Jets, Giants will be well-represented on all-star teams in Honolulu

The New York Jets placed an NFL-high seven players on the 2009 AFC Pro Bowl team, and the New York Giants and Minnesota Vikings weren't far behind with six players each on the NFC squad.

The Pro Bowl will be played on Sunday, Feb. 8, in Honolulu (NBC, 4:30 PM ET).

The Jets' seven All-Star selections -- G Alan Faneca, QB Brett Favre, NT Kris Jenkins, RB Thomas Jones, C Nick Mangold, CB Darrelle Revis and RB/KR Leon Washington -- are the most in team history and surpass a team-high of five following the 1982, 1985 and 1998 seasons. All seven Jets will make their first Pro Bowl appearances as representatives of the team in Hawaii.

Favre was selected to his 10th all-star game but his first representing the AFC. Favre ties Johnny Unitas for the most Pro Bowl selections by a quarterback with 10, and he is the first Jets QB to appear in an all-star game since Vinny Testeverde (1998).

Fourteen NFC players will participate in their first Pro Bowl, including New York Giants QB Eli Manning, who will join his brother, Peyton Manning, a nine-time all-star with the Indianapolis Colts. The Mannings are the first quarterback brothers to be named to the same Pro Bowl and the fourth set of brothers to be selected in the same season (Bruce and Clay Matthews, 1989-90; Shannon and Sterling Sharpe, 1993-95; Tiki and Ronde Barber, 2005-07).

Along with Eli Manning, three other Giants will make their Pro Bowl debuts -– C Shaun O'Hara, G Chris Snee and DE Justin Tuck. They join veteran K John Carney (second Pro Bowl) and P Jeff Feagles (second). Carney was an all-star in 1995 with the San Diego Chargers, and Feagles was selected to the 1996 Pro Bowl with the Arizona Cardinals. Carney's 14 seasons between all-star selections is the longest such period in NFL history.

Minnesota running back Adrian Peterson, the NFL's leader rusher with 1,760 yards, returns to Hawaii after winning the 2008 Pro Bowl MVP award as a rookie. Joining him are Vikings DE Jared Allen (second Pro Bowl), G Steve Hutchinson (sixth), DTs Pat Williams (third) and Kevin Williams (fourth), and CB Antoine Winfield (first).

The AFC roster includes 17 first-time All-Stars, including Denver Broncos QB Jay Cutler.

The AFC's backfield consists of four first-timers. The Jets' Jones earned the starting role at running back after setting the team's season record with 15 touchdowns and leading the AFC with 1,312 rushing yards. At 260 pounds, the Baltimore Ravens' Le'Ron McClain used his size to pound his way to a career-high 10 rushing touchdowns this season. The first-time all-star will be the AFC's representative at fullback.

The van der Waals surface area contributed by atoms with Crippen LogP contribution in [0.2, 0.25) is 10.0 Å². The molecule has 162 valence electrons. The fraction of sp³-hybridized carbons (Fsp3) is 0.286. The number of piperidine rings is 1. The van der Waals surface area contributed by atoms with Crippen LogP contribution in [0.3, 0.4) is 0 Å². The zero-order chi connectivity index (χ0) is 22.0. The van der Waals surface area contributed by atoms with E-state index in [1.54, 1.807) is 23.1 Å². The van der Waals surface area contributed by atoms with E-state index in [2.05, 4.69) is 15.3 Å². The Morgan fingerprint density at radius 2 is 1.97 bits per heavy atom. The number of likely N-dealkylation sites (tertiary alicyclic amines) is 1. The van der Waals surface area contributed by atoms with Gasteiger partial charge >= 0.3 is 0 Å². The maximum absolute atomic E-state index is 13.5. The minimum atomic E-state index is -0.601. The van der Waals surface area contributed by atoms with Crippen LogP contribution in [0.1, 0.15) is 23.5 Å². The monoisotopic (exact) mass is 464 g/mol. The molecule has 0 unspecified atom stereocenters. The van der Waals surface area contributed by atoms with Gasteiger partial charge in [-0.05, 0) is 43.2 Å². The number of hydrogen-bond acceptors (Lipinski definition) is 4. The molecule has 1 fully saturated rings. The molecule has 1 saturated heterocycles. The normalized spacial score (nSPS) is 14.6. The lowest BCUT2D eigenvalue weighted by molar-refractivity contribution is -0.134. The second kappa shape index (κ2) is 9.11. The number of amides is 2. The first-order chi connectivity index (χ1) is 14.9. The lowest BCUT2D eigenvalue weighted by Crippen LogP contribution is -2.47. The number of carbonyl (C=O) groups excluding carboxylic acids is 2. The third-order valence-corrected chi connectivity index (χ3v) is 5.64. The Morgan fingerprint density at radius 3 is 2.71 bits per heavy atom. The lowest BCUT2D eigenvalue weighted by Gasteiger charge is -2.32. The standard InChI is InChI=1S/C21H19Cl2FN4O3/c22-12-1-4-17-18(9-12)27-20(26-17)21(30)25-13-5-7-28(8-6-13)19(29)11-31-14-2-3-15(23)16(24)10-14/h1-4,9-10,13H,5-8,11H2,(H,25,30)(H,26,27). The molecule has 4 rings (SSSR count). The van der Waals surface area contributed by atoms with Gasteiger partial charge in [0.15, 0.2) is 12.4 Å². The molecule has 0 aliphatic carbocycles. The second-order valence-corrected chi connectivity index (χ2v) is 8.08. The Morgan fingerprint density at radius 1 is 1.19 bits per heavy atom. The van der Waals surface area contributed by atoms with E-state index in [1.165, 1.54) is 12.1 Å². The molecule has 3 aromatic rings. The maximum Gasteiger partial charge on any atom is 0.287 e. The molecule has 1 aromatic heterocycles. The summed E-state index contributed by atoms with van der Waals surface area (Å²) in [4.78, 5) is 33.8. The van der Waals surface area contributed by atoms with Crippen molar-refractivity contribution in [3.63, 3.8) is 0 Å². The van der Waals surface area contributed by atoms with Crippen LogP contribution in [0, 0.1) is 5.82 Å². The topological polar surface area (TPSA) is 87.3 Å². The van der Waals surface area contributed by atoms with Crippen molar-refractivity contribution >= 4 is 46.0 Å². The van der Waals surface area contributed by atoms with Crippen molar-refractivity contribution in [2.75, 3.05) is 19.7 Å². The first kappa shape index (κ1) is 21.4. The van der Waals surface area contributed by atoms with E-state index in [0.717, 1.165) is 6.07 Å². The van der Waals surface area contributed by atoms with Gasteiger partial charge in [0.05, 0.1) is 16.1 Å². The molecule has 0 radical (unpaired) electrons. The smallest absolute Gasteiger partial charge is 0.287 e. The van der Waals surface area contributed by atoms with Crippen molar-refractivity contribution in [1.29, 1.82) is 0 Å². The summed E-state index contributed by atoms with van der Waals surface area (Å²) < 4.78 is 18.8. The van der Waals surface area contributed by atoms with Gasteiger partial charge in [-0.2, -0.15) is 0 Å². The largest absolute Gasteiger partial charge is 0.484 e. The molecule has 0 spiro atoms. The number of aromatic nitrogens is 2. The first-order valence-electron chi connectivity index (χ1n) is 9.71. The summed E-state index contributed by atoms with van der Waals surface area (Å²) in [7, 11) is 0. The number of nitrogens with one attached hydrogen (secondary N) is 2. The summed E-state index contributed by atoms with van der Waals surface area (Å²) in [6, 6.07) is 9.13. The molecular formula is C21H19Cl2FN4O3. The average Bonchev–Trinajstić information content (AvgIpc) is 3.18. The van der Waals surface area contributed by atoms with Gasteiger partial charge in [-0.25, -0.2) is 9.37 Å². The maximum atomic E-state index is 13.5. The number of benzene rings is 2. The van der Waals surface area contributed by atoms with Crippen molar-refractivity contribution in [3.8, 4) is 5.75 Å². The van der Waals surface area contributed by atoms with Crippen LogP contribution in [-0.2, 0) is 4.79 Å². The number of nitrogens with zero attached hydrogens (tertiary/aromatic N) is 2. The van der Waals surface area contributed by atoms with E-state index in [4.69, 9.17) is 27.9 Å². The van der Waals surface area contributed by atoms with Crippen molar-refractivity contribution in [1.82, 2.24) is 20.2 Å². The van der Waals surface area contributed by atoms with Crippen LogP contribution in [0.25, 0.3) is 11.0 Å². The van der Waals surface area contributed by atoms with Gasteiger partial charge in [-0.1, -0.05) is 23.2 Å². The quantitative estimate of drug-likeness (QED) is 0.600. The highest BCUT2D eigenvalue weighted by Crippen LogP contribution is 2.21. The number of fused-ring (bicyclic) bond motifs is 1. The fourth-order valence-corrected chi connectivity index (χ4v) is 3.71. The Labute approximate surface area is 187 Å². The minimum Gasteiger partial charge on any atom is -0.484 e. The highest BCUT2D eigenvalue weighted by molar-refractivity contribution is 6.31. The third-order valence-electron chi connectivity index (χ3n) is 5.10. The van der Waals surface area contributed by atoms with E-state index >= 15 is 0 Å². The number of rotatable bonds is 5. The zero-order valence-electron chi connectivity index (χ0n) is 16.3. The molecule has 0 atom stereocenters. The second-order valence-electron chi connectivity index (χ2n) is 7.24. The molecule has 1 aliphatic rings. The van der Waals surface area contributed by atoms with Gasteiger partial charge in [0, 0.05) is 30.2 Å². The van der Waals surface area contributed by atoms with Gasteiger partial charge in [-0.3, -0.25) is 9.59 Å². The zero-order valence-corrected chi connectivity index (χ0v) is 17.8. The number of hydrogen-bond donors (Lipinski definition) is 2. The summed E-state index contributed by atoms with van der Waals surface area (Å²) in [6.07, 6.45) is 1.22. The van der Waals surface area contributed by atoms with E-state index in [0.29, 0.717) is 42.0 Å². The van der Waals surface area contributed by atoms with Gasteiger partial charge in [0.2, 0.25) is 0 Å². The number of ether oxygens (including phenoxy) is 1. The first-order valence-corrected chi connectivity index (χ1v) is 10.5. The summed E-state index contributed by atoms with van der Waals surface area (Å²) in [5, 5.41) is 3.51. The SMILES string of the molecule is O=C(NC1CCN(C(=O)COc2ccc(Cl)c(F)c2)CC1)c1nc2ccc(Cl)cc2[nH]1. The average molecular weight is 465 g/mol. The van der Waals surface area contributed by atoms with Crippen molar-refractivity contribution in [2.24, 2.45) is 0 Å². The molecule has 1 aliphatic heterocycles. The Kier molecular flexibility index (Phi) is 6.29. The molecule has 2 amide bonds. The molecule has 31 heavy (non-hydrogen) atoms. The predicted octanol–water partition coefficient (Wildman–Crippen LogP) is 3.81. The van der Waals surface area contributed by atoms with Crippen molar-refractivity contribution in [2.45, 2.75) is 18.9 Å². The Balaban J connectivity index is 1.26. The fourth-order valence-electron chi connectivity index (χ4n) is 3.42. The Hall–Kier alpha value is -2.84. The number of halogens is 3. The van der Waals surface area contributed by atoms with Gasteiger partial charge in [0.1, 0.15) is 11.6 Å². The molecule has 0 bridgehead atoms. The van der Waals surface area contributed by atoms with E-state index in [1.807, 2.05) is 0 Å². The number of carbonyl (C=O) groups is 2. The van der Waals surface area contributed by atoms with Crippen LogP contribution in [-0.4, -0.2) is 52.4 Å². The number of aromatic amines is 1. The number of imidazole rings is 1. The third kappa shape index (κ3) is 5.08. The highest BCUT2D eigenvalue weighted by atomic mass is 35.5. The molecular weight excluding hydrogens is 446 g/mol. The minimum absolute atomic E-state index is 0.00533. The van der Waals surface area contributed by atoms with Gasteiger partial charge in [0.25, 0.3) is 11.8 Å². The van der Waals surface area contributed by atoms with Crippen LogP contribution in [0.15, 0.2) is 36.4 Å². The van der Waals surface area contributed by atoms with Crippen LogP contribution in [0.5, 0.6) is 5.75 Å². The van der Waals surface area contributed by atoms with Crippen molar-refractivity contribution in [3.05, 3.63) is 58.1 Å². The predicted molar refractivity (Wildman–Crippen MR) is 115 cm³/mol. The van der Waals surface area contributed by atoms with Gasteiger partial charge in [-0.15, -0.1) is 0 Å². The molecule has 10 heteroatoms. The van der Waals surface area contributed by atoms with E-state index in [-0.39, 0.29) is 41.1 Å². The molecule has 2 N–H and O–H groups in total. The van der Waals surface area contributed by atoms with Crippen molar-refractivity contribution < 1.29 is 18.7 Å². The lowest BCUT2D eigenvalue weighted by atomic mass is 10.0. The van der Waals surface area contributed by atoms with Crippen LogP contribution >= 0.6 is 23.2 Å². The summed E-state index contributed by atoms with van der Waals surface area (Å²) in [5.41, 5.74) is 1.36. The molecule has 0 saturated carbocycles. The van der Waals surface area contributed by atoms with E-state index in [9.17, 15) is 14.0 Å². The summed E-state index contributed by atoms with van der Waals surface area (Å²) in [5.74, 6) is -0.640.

Rounding out the threesome at running back are rookie Chris Johnson of the Tennessee Titans and Ronnie Brown of the Miami Dolphins.

Four wide receivers were named to each all-star squad. Chosen for the AFC's 2009 team are Houston's Andre Johnson, who led the NFL in receptions (115) and receiving yards (1,575). The sixth-year pro will make his third Pro Bowl appearance. Lined up opposite from Johnson as a starter will be first-time selection Brandon Marshall of the Denver Broncos. Two veteran receivers will round out the AFC all-star receiving foursome -- the Indianapolis Colts' Reggie Wayne and the New England Patriots' Wes Welker, a Pro Bowl first-timer who ranked second in the NFL behind Johnson with 111 receptions.

Representing the AFC at tight end is 10-time all-star Tony Gonzalez, who has been selected to the most Pro Bowls at the position in NFL history. In his 12th season, the Kansas City Chiefs' star led NFL tight ends in receptions (96), receiving yards (1,058) and touchdowns (10). In his sixth NFL season, San Diego's Antonio Gates was selected to his fifth consecutive Pro Bowl.

Three AFC South stars will be on display at defensive end. Mario Williams of Houston will make his Pro Bowl debut as a starter and be joined by Indianapolis defensive end Dwight Freeney, who's in his fourth Pro Bowl in seven seasons. Freeney's Colts teammate, Robert Mathis, will cap off this trio with the first all-star appearance of his six-year career.

Sacks were plentiful for the AFC's starting outside linebackers -- Miami's Joey Porter ranked first in the AFC with 17.5, and James Harrison of Pittsburgh was second with 16. Porter will make his fourth Pro Bowl appearance and first as a Dolphin, and Harrison settles in with his second consecutive Pro Bowl start. Joining Porter and Harrison at outside linebacker is Terrell Suggs, who had eight sacks and two interception-touchdown returns for Baltimore.